How the anti-vax movement harms autistic people

Opinion+Columnist+Emerson+Slomka+addresses+how+the+anti-vaccination+movement+harms+those+who+have+autism.
Back to Article
Back to Article

How the anti-vax movement harms autistic people

Opinion Columnist Emerson Slomka addresses how the anti-vaccination movement harms those who have autism.

Opinion Columnist Emerson Slomka addresses how the anti-vaccination movement harms those who have autism.

TNS

Opinion Columnist Emerson Slomka addresses how the anti-vaccination movement harms those who have autism.

TNS

TNS

Opinion Columnist Emerson Slomka addresses how the anti-vaccination movement harms those who have autism.

EMERSON SLOMKA, Opinion Columnist

Hang on for a minute...we're trying to find some more stories you might like.


Email This Story






Throughout my life, it has always been apparent that I was a bit abnormal. Since I was a child, I’ve been faced with an inability to make eye contact with others and have always struggled in social situations. Classmates considered me a freak, while teachers were simply puzzled. Then, at the age of 17, a diagnosis would provide me the answer.

I was diagnosed with autism, a neurodevelopmental disorder defined by social impairment, sensory processing issues and repetitive behavior. Like many neurodevelopmental disorders, autism begins during fetal development, and a definitive cause has not yet been discovered. However, a paper published in “The Lancet” in 1998 changed public perception of autism and its supposed origins.

Andrew Wakefield, a now-discredited ex-physician, published a paper entitled “Ileal-lymphoid-nodular hyperplasia, non-specific colitis, and pervasive developmental disorder in children” in “The Lancet,” which implies a “link between the measles, mumps and rubella vaccination and regressive autistic spectrum disorder.” Though it was uncovered by investigative journalist Brian Deer that Wakefield had manipulated evidence in his research, leading to the paper’s full redaction in 2010. Its bold claims alone were enough to inspire an entire crusade against pharmaceuticals.

The results of the anti-vaccination movement, as one would expect, have been overwhelmingly negative. According to the CDC, from January 1 to September 26 of this year, there have been 1,243 reported cases of measles in the United States—the greatest number of cases since 1992. If we take a step back and remember the root cause of this epidemic, we come to the shocking realization that outbreaks of deadly diseases are rampant due to a misguided fear of autism—a fear so strong that, according to the Pew Research Center, nearly 10% of Americans would rather expose their children to life-threatening illnesses than have them be like me.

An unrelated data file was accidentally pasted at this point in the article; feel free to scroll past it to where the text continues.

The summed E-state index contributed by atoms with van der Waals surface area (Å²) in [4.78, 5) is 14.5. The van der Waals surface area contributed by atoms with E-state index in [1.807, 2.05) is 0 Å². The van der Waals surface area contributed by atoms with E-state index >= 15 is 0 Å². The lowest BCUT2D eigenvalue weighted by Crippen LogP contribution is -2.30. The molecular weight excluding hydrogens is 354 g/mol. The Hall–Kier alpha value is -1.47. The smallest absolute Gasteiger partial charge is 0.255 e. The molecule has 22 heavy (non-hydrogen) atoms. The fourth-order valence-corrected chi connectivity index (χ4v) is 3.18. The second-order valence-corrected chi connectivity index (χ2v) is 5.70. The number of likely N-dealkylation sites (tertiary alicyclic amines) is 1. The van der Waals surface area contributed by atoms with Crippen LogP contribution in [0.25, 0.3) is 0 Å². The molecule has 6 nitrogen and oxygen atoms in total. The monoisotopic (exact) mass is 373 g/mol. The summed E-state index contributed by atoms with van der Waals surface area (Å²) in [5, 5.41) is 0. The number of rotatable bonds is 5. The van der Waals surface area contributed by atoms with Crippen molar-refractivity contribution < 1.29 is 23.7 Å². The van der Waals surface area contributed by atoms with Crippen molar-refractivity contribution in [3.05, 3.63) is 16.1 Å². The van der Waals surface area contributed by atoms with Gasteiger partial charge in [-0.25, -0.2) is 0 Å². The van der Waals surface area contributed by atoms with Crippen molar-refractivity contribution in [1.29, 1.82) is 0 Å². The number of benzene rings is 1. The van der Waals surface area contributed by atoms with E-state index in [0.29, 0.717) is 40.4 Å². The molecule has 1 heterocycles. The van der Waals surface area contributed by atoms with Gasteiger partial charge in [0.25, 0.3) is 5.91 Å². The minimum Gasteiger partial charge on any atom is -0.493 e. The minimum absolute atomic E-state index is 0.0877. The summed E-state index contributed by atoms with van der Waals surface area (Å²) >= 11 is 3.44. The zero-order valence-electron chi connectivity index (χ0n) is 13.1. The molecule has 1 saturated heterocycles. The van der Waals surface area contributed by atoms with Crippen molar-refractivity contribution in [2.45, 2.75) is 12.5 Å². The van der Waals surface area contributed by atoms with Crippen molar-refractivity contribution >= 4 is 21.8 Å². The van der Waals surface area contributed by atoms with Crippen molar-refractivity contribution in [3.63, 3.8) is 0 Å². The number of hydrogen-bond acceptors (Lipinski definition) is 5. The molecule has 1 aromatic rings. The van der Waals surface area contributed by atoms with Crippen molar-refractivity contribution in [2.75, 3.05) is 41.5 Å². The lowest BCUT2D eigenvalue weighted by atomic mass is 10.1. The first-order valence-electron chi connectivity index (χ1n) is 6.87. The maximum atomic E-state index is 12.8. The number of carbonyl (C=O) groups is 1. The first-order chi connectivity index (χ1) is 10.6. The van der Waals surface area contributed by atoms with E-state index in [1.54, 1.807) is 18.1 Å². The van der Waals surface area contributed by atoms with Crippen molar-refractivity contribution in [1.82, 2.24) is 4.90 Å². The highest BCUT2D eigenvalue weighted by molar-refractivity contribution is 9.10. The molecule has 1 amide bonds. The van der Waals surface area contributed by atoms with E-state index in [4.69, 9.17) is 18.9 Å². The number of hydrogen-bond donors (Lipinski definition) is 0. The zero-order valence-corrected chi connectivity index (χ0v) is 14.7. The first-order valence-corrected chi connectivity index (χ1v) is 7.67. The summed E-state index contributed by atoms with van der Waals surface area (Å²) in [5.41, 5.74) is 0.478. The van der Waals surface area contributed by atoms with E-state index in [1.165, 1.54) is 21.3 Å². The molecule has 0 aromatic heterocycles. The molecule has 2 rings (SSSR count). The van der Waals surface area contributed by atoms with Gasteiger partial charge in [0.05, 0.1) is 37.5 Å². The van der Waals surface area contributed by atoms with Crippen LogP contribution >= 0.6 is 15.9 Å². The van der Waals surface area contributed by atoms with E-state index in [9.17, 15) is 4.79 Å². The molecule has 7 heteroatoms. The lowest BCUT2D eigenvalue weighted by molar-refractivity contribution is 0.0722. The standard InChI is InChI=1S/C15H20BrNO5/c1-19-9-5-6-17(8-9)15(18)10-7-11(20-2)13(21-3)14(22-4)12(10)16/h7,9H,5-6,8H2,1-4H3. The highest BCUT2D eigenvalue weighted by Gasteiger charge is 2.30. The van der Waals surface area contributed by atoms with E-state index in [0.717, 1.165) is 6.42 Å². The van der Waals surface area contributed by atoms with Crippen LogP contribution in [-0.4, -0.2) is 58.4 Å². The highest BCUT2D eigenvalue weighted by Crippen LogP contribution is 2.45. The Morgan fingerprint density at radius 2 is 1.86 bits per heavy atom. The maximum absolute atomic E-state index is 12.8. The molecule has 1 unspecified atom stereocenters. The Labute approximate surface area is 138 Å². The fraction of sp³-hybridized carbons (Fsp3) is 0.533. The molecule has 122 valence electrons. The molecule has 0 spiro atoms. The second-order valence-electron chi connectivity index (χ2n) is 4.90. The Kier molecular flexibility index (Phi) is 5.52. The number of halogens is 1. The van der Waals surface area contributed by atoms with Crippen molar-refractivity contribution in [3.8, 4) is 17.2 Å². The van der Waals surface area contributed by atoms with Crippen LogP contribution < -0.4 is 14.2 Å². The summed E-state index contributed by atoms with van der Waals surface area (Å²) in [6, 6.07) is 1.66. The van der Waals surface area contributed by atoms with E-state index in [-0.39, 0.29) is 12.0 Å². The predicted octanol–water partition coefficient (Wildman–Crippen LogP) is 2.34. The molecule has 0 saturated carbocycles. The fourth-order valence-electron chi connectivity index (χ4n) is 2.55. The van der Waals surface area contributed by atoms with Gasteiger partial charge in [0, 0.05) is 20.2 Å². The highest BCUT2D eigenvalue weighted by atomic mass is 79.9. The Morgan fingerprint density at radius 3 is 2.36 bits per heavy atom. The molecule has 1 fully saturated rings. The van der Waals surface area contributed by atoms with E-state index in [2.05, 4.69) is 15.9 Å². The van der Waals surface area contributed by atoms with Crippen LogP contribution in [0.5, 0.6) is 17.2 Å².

When you’re autistic, the anti-vaccination movement becomes a personal matter. It becomes apparent that many see you as less of a person and more of a product of a government conspiracy. The anti-vaccination movement is founded on a fear of autism, but as someone who has actually lived with autism, I can say with full confidence that it is not the terrifying disease that Wakefield and his followers believe it is. Dr. Temple Grandin, an autistic zoologist, concisely described the autism experience as “different, not less,” and I believe this is an outlook anti-vaxxers should consider. I do not believe that all anti-vaxxers are bad people. In fact, I would argue that they have good intentions. However, I do urge them to consider how their pathologizing of autism actually affects autistic people, and to understand that we are people, too. The anti-vaccination movement is founded on fear and ignorance, which we must actively combat.

We, as humans, are naturally scared of what we don’t understand. However, rather than living in fear of what we don’t know, it’s important to keep an open mind and ask questions. Yes, the idea of our vaccines causing developmental disorders is scary on the surface, but there are a few things we should consider when presented with new information. Was this information derived from peer-reviewed research? In Wakefield’s case, yes, it was. Was the research published in a legitimate journal? While Wakefield’s research was published in “The Lancet,” the fact that it was redacted discredits this. Was the research itself conducted ethically and without bias? As determined by journalist Brian Deer, no, it was not. Wakefield’s evidence was falsified, and he was actively trying to prove that vaccines cause autism, rather than remaining unbiased. When we look at information from an objective standpoint rather than accepting it immediately, we can prevent dangerous panics such as the anti-vax movement, which is founded on fear rather than fact.

As an autistic person, I feel that the anti-vax movement vilifies me and treats me as a statistic rather than as a person. Given the pre-existing stigma against autistic people, this movement only helps to promote false information about us—information that is used to objectify us. However, if we as a society change the way that we process new information, perhaps we can forge a better, healthier future.

Print Friendly, PDF & Email